In this hot-and-humid country, pink trumpet flowers cascading all around Singapore herald a semblance of fall. This beautiful sight is hardly a match to the regal carpet of golds and bronzes that cloth the streets of everywhere else.
So instead of dreaming about this (with great weather to boot), restaurants are bringing a glimpse of this annual scenery here with a palette of the season’s best ingredients. At modern Italian restaurant Braci, this is where it gets deeply personal. At this 20-seater open kitchen restaurant, intimate connections between Italy’s seasonal ingredients are drawn and a sizeable kitchen team brings this artistry to life.
The best autumn produce is woven up in this colourful tapestry, each one knitted with respectful care under the direction of chef-restaurateur Beppe de Vito and chef de cuisine Mirko Febbrile. Take for instance the amuse-bouche. One arrives in a massive Russian doll, but we excuse the dissonance for the treat inside: a dainty beetroot-red tart of pigeon filet and figs nestled in a bed of cocoa nibs, to be dressed in a drizzle of thick balsamic vinegar. It’s followed by a humble dish of creamy potato foam, only with generous slices of porcini mushroom and shavings of white truffle all over.
Having had a good year so far, Braci is eager to impress and keep expectations up. The restaurant retained its one Michelin star just last month and recently was inducted into the ranks of the best Italian restaurants in the world. Those lucky enough to score a table now can be assured of great things at the dining table this season.
This name seems pretty self-explanatory: it’s the season’s best on a plate. But it’s really a two-part symphony of fresh flavours. The first plate of prettily diced up vegetables — grilled pumpkin slices, beetroot, fermented Girolle mushrooms and radishes — is not meant to be eaten, yet.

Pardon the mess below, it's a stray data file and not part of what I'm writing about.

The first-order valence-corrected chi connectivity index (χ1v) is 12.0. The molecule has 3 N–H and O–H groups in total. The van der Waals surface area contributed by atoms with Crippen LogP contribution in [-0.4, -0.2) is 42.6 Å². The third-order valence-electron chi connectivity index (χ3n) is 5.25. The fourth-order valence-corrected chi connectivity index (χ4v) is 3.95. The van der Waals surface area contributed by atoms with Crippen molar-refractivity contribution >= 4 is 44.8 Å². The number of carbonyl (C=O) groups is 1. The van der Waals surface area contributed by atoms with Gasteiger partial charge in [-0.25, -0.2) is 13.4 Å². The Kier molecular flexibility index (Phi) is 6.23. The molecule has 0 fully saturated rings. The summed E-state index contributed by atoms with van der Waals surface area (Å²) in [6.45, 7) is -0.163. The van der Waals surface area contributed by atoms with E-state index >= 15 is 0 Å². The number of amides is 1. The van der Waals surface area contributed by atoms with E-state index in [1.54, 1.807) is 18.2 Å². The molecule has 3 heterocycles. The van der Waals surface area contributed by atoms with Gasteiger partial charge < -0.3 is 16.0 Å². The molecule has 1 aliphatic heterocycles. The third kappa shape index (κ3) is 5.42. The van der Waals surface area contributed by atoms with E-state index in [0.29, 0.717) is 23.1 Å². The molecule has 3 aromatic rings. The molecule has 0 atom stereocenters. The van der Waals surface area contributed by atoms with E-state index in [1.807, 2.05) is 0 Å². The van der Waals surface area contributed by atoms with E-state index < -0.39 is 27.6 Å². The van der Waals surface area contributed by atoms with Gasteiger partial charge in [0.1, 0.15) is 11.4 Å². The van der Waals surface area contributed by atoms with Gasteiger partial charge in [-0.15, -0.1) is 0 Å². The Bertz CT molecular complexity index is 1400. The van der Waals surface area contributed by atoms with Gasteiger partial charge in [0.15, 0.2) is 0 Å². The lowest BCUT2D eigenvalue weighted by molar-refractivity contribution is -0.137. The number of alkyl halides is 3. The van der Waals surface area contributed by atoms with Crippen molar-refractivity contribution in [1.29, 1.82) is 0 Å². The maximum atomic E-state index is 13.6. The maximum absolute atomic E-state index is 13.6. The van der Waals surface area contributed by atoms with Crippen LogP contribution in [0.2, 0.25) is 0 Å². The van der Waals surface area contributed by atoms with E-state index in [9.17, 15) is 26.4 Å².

Instead, it is meant for the silky canvas of almond and quince cream speckled all over in a glistening mosaic of vegetable oils and herbal infusions. The entire kitchen team comes by to the table for this one spectacle, piecing each a modern art piece bowl by bowl. There’s a lot going on and plenty more to uncover: say, the crunch of radish paired with nutty almonds and the unmistakable minty fragrance from shiso flowers.
A classic venison ravioli shows off the best of Italy’s cheeses. A soft fondue over pockets of pasta throws in all the delightful funk of Castelmagno cheeses, infused with horseradish. A dressing of veal jus, a shower of Kampot pepper seals the deal in this heavy, yet comforting dish. In place of white truffles, the restaurant goes for shavings of chestnut, infused with Parmigiano, for a touch of umami.
Next, grilled sole fish throws a quick nod to Japanese influences. The delicate fish comes a touch smokey after a quick charcoal grill. But the sides are the main highlights here. The fish is laid to rest atop a mesmerising interlacing of yellow and green courgettes and pickled kohlrabi ‘sakura’ slices. Underneath, the blanket of courgettes is a yuzu-scented potato puree which throws in a delightful uplifting touch to the dish.
What’s autumn without game? On the fall menu, Braci pulls out pigeons specially reared in France. The birds are aged for 10 days, then smoked in the restaurant’s Josper oven before they’re grilled. The kitchen’s attention to detail is sharp. The juicy, dark breast is done just medium-rare with char all over. The spindly legs are grilled with care, all the way through till crispy. A sprinkle of Sichuan peppers is just enough to distract the palate from its slightly gamey flavour. It is the jus of pigeon and Marsala wine that adds a sweet, savoury edge to the dark meat. Fine-dining or not, this pigeon is worth getting your hands messy for.
For dessert is Braci’s take on a pumpkin pie which, if you haven’t realised by now, isn’t just any other pie. The ‘pie’ is really a tender chunk of butternut squash gently poached in an aromatic concoction of vanilla beans and Amalfi lemon, hollowed out and piped with liquorice ice cream. A fluff of marshmallow, scented with fragrant tonka beans, adds to that ‘pumpkin pie’ aesthetic.
At this point, we should mention that dining at Braci is a rather flexible affair. Menus offer both degustation and a la carte options, for those who want to build their own take on their dinner. There comes an additional hurdle: every dish must stand out on its own and there’s absolutely not a chance for failure. Braci’s autumn menu is a stunning example of this. Braci has, from start to finish, displayed the aptitude for beautiful bites bolstered by great combinations of flavours. That’s reason enough to drop by the restaurant soon, regardless of the season.
12:00-14:00, 18:00 – 23:00
Autumn Harvest, Mieral Pigeon, Pumpkin Pie
S$150++ per person
Bustling, especially if you’re seated near the open kitchen.